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New topics: Advanced intelligent Clear-IQ Engine (AiCE) is now added below

“Good to Know” Canon MRI

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Advanced intelligent Clear-IQ Engine (AiCE)

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Hung P. Do, PhD

WHAT?

A deep learning based reconstruction method for MRI that intelligently removes noise while maintaining feature integrity.

WHY?

To increase SNR of the reconstructed images. This increased SNR could be translated to increased resolution and/or shortened scan time. This could also enable high field-like image quality without high-field challenges (e.g. higher cost, B0 & B1 inhomogeneity, etc.).

WHEN?

Applicable to all anatomies and available at both 1.5T and 3T, for both wide and narrow bore system.

Arterial Spin Labeling

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Valentin H. Prevost, PhD

WHAT?

Arterial Spin Labeling (ASL) method allows quantitative imaging of blood flow perfusion without the use of external contrast agent.

WHY?

The arterial blood used as an endogenous tracer is non-invasive and, due to its physical properties, it represents true tissue perfusion better than external contrast agents can.

WHEN?

To study perfusion disorders such as stroke or blood flow alterations induced by cancer, epilepsy, and neurodegenerative diseases.

Computed Diffusion (cDWI)

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Thiele Kobus, PhD
Wolter de Graaf, PhD

WHAT?

Calculate new diffusion-weighted images from acquired images.

WHY?

To obtain additional diffusion information of the tissues without additional scan time.

WHEN?

Mostly used for oncologic purposes; high b-value images may result in better tumor conspicuity.

Compressed SPEEDER

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Alba Iruela, MS

WHAT?

Acceleration technique based on incoherent undersampling in k-space.
It relies on the principles of compressed sensing technology.

WHY?

Compressed SPEEDER allows scan time reduction with higher acceleration factors than conventional SPEEDER while avoiding aliasing artifacts.

WHEN?

It is recommended for high-matrix situations, especially when the scanning conditions do not support traditional coil based parallel imaging.

Fat vs. Water, The Dixon Technique

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Min Xu, PhD

WHAT?

One fat suppression approach based on the difference between the precessional frequencies of fat and water protons.

WHY?

To get a more efficient and reproducible fat signal suppression technique to improve visualization of lesions.

WHEN?

  • For varied clinical applications, initially focused on abdominal regions, and then extended to musculoskeletal imaging, such as the neck, spine, the knee, brachial plexus, and the hands.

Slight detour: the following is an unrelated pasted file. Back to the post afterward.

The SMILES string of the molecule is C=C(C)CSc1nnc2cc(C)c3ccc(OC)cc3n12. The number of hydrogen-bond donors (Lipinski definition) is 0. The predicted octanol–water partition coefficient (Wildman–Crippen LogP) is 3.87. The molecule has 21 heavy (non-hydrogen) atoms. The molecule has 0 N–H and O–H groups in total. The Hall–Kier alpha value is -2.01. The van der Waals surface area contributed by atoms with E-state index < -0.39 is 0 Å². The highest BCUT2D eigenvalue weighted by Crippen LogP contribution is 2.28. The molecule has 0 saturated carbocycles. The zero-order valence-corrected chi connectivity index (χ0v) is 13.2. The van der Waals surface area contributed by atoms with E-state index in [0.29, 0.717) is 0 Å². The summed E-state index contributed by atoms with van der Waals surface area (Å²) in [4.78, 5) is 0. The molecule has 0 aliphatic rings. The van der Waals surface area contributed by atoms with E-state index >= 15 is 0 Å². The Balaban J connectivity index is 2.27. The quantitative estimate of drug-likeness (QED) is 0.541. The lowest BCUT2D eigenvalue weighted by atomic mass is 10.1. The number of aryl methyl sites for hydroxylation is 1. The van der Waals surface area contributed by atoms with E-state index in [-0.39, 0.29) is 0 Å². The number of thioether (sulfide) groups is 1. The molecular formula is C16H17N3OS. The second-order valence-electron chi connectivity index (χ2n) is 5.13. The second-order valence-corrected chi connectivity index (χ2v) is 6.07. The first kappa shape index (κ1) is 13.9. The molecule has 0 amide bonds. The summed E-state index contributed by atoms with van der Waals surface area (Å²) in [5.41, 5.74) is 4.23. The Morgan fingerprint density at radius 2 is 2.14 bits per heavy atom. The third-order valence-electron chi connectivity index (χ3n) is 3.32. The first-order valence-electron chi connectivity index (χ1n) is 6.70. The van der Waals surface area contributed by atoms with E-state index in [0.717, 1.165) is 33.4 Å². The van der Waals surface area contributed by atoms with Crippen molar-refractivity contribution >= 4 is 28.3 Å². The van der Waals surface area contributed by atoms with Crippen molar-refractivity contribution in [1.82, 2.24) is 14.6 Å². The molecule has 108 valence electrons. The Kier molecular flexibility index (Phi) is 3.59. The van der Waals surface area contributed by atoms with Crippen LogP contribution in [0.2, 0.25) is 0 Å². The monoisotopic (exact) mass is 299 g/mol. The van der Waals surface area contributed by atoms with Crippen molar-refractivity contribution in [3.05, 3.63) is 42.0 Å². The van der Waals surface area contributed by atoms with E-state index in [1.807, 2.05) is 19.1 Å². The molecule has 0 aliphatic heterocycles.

• Useful when conventional fat suppression technique is not reliable (large FOV, neck and plexus, off-center imaging...)

Fat Fraction Quantification

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Mo Kadbi, PhD

WHAT?

A single breath-hold multi-echo Field Echo scan to accurately and reliably measure Proton Density Fat Fraction (PDFF) and R2*, even in the presence of increased iron concentration.

WHY?

To simultaneously provide, with one scan, quantitative maps of liver fat and R2*, in- & opposed-phase images, and fat- & water-only images.

WHEN?

Quantifying hepatic fat content and iron accumulation is needed for diagnosis, severity grading, disease monitoring, or treatment response assessment.

Parallel Imaging SPEEDER and Exsper

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Valentin H. Prevost, PhD

WHAT?

MRI images are created by gathering data from what is known in physics as the k-space. Parallel imaging (PI) under-samples data from the k-space by combining signal coming from multiple coils in parallel.

WHY?

By under-sampling data, we can speed-up scan time as less data is required in the acquisition phase.

WHEN?

Parallel Imaging can be used in several ways:
To go faster: higher patient throughput, shorter patient breath-hold, functional MRI, MR Angiography, reduce motion artifacts.
To reduce susceptibility artifacts : single shot EPI with Exsper(diffusion, DTI).

Ultra short TE multi-echo (UTE multi-echo)

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Hung P. Do, PhD

WHAT?

An MRI pulse sequence that allows acquisition of multi-echo data with ultra short echo times (TEs).

WHY?

Ultra short TEs allows reception of signals from tissues with short T2* which can not be obtained with conventional field echo (gradient echo) sequences.

WHEN?

UTE multi-echo is available at both 1.5T and 3T and can be used to visualize tissues with short T2* and to generate associated T2* maps.

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Multi-b Diffusion

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Alicia Palomar,
MSc & MRes

WHAT?

Acquisition of diffusion-weighted images (DWI) using multiple b-values.

WHY?

To improve sensitivity of DWI and obtain further information regarding tissue behavior (apart from pure diffusion).

WHEN?

For several clinical applications and all body regions, but mostly used for oncological purposes.

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